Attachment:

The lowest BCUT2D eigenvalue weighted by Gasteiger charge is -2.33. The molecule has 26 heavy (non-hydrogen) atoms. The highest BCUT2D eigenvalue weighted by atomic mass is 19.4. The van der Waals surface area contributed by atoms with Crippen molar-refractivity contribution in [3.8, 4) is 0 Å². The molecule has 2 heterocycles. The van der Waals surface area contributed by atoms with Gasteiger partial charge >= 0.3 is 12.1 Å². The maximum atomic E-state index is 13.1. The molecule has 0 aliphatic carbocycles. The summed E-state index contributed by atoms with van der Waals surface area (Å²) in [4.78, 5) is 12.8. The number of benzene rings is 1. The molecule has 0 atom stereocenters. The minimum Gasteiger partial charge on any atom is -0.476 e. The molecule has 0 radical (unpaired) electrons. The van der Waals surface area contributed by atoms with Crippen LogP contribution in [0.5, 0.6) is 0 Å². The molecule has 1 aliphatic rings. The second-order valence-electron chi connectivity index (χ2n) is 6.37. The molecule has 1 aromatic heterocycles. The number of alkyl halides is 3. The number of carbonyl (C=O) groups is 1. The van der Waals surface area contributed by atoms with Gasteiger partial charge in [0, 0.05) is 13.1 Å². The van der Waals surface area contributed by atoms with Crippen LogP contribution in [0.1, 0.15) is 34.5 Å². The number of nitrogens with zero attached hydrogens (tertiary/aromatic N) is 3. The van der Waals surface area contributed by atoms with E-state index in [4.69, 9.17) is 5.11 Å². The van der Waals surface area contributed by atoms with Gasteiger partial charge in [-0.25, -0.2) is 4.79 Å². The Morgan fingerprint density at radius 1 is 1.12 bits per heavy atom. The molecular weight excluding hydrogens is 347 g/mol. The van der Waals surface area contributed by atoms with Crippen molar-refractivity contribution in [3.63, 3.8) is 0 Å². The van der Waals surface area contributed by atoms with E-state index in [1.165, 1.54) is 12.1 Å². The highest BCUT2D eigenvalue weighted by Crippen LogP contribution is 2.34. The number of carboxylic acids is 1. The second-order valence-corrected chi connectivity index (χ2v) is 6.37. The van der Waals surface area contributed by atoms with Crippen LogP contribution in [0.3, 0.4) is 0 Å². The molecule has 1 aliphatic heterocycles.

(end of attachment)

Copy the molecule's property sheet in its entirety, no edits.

The lowest BCUT2D eigenvalue weighted by Gasteiger charge is -2.33. The molecule has 26 heavy (non-hydrogen) atoms. The highest BCUT2D eigenvalue weighted by atomic mass is 19.4. The van der Waals surface area contributed by atoms with Crippen molar-refractivity contribution in [3.8, 4) is 0 Å². The molecule has 2 heterocycles. The van der Waals surface area contributed by atoms with Gasteiger partial charge >= 0.3 is 12.1 Å². The maximum atomic E-state index is 13.1. The molecule has 0 aliphatic carbocycles. The summed E-state index contributed by atoms with van der Waals surface area (Å²) in [4.78, 5) is 12.8. The number of benzene rings is 1. The molecule has 0 atom stereocenters. The minimum Gasteiger partial charge on any atom is -0.476 e. The molecule has 0 radical (unpaired) electrons. The van der Waals surface area contributed by atoms with Crippen LogP contribution in [0.5, 0.6) is 0 Å². The molecule has 1 aliphatic rings. The second-order valence-electron chi connectivity index (χ2n) is 6.37. The molecule has 1 aromatic heterocycles. The number of alkyl halides is 3. The number of carbonyl (C=O) groups is 1. The van der Waals surface area contributed by atoms with Gasteiger partial charge in [0, 0.05) is 13.1 Å². The van der Waals surface area contributed by atoms with Crippen LogP contribution in [0.1, 0.15) is 34.5 Å². The number of nitrogens with zero attached hydrogens (tertiary/aromatic N) is 3. The van der Waals surface area contributed by atoms with E-state index in [4.69, 9.17) is 5.11 Å². The van der Waals surface area contributed by atoms with Gasteiger partial charge in [-0.25, -0.2) is 4.79 Å². The Morgan fingerprint density at radius 1 is 1.12 bits per heavy atom. The molecular weight excluding hydrogens is 347 g/mol. The van der Waals surface area contributed by atoms with Crippen molar-refractivity contribution in [3.63, 3.8) is 0 Å². The van der Waals surface area contributed by atoms with E-state index in [1.165, 1.54) is 12.1 Å². The highest BCUT2D eigenvalue weighted by Crippen LogP contribution is 2.34. The number of carboxylic acids is 1. The second-order valence-corrected chi connectivity index (χ2v) is 6.37. The van der Waals surface area contributed by atoms with Crippen LogP contribution in [0.3, 0.4) is 0 Å². The molecule has 1 aliphatic heterocycles.